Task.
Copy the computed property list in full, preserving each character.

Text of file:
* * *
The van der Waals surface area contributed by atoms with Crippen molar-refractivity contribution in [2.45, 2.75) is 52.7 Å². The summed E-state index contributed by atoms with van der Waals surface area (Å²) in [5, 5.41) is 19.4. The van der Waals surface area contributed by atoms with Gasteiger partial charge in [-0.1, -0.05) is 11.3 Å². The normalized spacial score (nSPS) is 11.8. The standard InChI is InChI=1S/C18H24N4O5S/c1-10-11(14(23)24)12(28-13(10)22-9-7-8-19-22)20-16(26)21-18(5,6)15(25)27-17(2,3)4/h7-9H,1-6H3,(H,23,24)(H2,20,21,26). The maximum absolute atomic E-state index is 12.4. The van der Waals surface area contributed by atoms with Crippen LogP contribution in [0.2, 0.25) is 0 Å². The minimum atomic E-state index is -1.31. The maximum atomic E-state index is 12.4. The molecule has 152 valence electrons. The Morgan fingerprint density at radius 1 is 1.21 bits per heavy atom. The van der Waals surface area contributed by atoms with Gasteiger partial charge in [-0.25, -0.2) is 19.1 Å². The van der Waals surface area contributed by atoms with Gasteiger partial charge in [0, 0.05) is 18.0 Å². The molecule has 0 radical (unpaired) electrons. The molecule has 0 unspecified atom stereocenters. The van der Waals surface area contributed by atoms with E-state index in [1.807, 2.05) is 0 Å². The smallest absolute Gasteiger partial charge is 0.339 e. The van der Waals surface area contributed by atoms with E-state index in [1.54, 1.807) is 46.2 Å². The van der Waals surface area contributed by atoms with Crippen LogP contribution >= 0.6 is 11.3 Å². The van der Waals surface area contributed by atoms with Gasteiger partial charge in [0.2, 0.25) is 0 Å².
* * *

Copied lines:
The van der Waals surface area contributed by atoms with Crippen molar-refractivity contribution in [2.45, 2.75) is 52.7 Å². The summed E-state index contributed by atoms with van der Waals surface area (Å²) in [5, 5.41) is 19.4. The van der Waals surface area contributed by atoms with Gasteiger partial charge in [-0.1, -0.05) is 11.3 Å². The normalized spacial score (nSPS) is 11.8. The standard InChI is InChI=1S/C18H24N4O5S/c1-10-11(14(23)24)12(28-13(10)22-9-7-8-19-22)20-16(26)21-18(5,6)15(25)27-17(2,3)4/h7-9H,1-6H3,(H,23,24)(H2,20,21,26). The maximum absolute atomic E-state index is 12.4. The van der Waals surface area contributed by atoms with Crippen LogP contribution in [0.2, 0.25) is 0 Å². The minimum atomic E-state index is -1.31. The maximum atomic E-state index is 12.4. The molecule has 152 valence electrons. The Morgan fingerprint density at radius 1 is 1.21 bits per heavy atom. The van der Waals surface area contributed by atoms with Gasteiger partial charge in [-0.25, -0.2) is 19.1 Å². The van der Waals surface area contributed by atoms with Gasteiger partial charge in [0, 0.05) is 18.0 Å². The molecule has 0 radical (unpaired) electrons. The molecule has 0 unspecified atom stereocenters. The van der Waals surface area contributed by atoms with E-state index in [1.807, 2.05) is 0 Å². The smallest absolute Gasteiger partial charge is 0.339 e. The van der Waals surface area contributed by atoms with E-state index in [1.54, 1.807) is 46.2 Å². The van der Waals surface area contributed by atoms with Crippen LogP contribution >= 0.6 is 11.3 Å². The van der Waals surface area contributed by atoms with Gasteiger partial charge in [0.2, 0.25) is 0 Å².